At the risk of sounding like a wet blanket for those of you who follow me elsewhere in the blogosphere, I’m going through a tough time personally right now. The events of the past week have left me stunned, emotional, and questioning way too many things. After writing a post on The Happy Homeowner about how I refuse to sit complacently and let things happen to me without putting up a fight to come out stronger and better in the end, I realized that there’s one thing I’m not.
I’m not scared.
Yes, I’m nervous about the fact that I can no longer afford the beautiful condo I’ve worked so hard to have, but I’m not scared. As someone who prides herself on moving forward positively no matter what life throws my way, I understand that there is no room for fear when action is required. Yes, I’m heart-broken over an unexpected breakup. I’m also a bit PO’ed at the Google Gods for laying the smack down on a site I work for–a site that provided one of my largest, consistent sources of income until it had to be cut due to the latest Penguin update. But I’m not scared because I believe in my ability to persevere, to hustle when needed, and to make some lemonade out of all these lemons that are literally knocking me upside the head this week.
Fear and Finances Don’t Mix
The more I think about my next steps, the more I realize that fear hasn’t had a place in my plan to successfully manage my finances for quite some time. I’m the girl who was once nearly homeless and penniless, but I pulled myself through. I was drowning in a mountain of debt, but like Derek, I paid that off and haven’t looked back since. Throughout all of those tough times when money was tight and stress levels were high, I never let fear get in the way of moving myself forward.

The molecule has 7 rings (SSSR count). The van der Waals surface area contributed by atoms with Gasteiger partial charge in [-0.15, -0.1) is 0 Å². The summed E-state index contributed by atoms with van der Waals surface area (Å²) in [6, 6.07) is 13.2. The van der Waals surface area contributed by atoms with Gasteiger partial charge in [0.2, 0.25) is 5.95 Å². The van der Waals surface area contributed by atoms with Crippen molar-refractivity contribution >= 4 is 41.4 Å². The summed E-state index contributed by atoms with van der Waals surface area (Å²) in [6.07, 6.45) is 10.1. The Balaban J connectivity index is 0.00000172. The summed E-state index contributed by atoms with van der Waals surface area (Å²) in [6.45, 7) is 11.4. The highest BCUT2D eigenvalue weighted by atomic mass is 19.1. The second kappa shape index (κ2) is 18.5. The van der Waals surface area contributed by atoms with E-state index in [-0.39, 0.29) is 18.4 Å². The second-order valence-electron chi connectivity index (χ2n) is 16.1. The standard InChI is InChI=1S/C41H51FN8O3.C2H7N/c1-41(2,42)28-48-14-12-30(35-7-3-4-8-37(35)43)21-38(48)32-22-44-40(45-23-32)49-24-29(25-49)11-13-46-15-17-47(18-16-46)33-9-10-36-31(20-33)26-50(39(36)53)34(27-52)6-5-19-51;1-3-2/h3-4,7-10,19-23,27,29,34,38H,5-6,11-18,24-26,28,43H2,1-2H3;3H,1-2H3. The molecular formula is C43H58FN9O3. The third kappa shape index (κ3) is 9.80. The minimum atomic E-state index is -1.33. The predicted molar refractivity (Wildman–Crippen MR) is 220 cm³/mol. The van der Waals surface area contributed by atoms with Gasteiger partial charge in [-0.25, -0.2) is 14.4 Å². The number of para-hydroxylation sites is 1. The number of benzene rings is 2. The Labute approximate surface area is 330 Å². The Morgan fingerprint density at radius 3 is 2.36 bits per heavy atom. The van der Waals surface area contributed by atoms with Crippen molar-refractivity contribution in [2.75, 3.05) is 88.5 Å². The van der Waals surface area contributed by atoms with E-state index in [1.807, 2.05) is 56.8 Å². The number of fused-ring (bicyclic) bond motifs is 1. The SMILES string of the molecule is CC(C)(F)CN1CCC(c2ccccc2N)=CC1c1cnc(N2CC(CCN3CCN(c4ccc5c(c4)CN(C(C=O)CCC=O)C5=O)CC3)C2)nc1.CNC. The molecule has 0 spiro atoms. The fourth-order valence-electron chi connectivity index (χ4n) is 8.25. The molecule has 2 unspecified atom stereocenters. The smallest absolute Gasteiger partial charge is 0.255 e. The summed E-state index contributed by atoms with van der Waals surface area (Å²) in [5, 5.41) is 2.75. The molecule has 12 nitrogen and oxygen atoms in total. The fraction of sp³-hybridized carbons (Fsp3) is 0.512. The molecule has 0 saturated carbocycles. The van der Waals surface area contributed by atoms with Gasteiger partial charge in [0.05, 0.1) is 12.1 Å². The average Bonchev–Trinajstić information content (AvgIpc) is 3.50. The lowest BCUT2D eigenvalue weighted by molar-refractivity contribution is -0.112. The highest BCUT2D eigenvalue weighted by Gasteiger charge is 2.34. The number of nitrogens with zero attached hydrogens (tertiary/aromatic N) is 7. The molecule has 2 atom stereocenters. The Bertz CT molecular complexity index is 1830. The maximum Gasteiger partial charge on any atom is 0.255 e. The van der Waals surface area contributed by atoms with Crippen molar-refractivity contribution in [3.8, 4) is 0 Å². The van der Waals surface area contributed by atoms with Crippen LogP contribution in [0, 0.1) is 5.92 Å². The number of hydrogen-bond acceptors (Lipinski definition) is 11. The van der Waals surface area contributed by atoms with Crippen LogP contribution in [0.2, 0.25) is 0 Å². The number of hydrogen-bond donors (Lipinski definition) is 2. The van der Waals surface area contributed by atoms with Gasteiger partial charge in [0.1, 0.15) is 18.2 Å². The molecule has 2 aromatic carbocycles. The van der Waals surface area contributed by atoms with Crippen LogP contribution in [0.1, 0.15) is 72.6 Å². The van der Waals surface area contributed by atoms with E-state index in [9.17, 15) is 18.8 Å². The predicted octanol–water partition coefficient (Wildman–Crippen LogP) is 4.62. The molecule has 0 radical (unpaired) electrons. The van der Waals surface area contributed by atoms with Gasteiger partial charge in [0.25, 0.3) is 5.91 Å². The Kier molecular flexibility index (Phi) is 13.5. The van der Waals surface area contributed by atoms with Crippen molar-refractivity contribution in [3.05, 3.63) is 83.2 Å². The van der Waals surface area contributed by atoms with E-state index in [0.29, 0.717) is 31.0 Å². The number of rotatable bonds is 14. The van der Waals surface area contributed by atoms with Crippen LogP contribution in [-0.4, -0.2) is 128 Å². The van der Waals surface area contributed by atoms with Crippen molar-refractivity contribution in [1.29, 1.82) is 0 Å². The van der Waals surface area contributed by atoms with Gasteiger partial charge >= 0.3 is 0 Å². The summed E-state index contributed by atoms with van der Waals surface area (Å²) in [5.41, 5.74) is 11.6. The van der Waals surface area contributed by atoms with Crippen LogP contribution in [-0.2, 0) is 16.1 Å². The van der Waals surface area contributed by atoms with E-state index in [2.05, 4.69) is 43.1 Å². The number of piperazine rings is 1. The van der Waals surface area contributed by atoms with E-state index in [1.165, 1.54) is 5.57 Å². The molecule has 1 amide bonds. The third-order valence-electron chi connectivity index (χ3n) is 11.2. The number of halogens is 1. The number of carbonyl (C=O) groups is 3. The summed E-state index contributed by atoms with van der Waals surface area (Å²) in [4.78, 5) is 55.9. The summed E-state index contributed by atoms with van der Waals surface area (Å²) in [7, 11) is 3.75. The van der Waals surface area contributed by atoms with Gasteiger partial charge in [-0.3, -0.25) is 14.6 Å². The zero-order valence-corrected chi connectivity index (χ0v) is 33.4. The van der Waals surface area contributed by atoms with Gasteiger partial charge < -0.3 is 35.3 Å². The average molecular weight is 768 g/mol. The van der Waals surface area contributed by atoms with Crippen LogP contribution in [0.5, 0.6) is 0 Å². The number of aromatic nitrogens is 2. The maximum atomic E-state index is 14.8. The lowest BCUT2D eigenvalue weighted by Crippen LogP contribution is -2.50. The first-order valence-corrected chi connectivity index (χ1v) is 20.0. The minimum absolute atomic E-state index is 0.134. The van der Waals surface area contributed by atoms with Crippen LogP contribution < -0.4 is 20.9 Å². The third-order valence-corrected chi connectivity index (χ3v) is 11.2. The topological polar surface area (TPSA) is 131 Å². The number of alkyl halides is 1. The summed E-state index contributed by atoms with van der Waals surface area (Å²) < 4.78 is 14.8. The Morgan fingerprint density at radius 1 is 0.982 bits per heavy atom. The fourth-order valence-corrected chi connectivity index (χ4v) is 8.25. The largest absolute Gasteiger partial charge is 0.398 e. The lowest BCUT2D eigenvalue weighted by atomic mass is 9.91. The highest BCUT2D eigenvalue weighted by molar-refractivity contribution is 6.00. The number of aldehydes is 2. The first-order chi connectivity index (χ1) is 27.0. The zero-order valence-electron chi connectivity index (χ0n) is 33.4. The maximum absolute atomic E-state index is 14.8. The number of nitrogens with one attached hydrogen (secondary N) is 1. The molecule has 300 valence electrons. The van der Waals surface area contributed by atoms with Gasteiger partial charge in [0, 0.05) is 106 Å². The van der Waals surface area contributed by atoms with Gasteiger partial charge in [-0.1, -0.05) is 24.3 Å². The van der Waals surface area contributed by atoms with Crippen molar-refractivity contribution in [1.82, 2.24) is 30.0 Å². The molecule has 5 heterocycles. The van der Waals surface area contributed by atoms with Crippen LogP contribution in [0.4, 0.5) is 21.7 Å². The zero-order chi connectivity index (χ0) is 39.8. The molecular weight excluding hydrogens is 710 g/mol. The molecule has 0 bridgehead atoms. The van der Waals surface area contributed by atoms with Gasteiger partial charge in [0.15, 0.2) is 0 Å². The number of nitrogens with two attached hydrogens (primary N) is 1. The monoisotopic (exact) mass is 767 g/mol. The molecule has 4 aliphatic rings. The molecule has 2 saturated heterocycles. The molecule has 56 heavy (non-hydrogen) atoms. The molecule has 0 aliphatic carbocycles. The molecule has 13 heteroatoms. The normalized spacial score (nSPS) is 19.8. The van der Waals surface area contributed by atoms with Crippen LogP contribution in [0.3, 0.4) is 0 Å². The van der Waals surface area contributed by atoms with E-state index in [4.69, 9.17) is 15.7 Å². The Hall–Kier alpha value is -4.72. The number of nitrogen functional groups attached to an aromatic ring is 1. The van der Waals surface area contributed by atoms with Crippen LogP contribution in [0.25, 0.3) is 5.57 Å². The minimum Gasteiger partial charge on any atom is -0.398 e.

Fear has no place in our finances because it strips us of our ability to make informed decisions and it blinds us from certain realities. It’s nearly impossible to make rational decisions when fear is in the driver’s seat, so why not leave it at home when we venture off on our journey?
Shed Your Fear, Take Control of Your Money
If you’re facing your own tough times, be steadfast with your ability to shed your fears. Doing so is one of the easiest ways to control your finances and the situation–rather than them controlling you. If you have a large debt looming over you, don’t let fear cause you to shirk the responsibility of paying it back–open those statements, negotiate those payments and if you have to, answer those calls. If you’re watching an investment account fluctuate wildly, don’t panic when things seem low and sell off at a loss.
Be Proactive Rather than Reactive
As you work to balance the emotional highs and lows that stressful financial experiences and situations bring to your life, work hard to create a plan for yourself. Imagine the various contingencies or outcomes and plan for them. By having your plan in place, you’ll feel much more confident in your ability to roll with the punches. You’ll also gain control over the situation which will bolster your motivation to keep chipping away. Remember that slow and steady does win the race. And by kicking your fears to the curb, you’re opening your budget and life to limitless possibilities.
How do you manage your money when life gets stressful?
My name is Derek, and I have my Bachelors Degree in Finance from Grand Valley State University. After graduation, I was not able to find a job that fully utilized my degree, but I still had a passion for Finance! So, I decided to focus my passion in the stock market. I studied Cash Flows, Balance Sheets, and Income Statements, put some money into the market and saw a good return on my investment. As satisfying as this was, I still felt that something was missing. I have a passion for Finance, but I also have a passion for people. If you have a willingness to learn, I will continue to teach.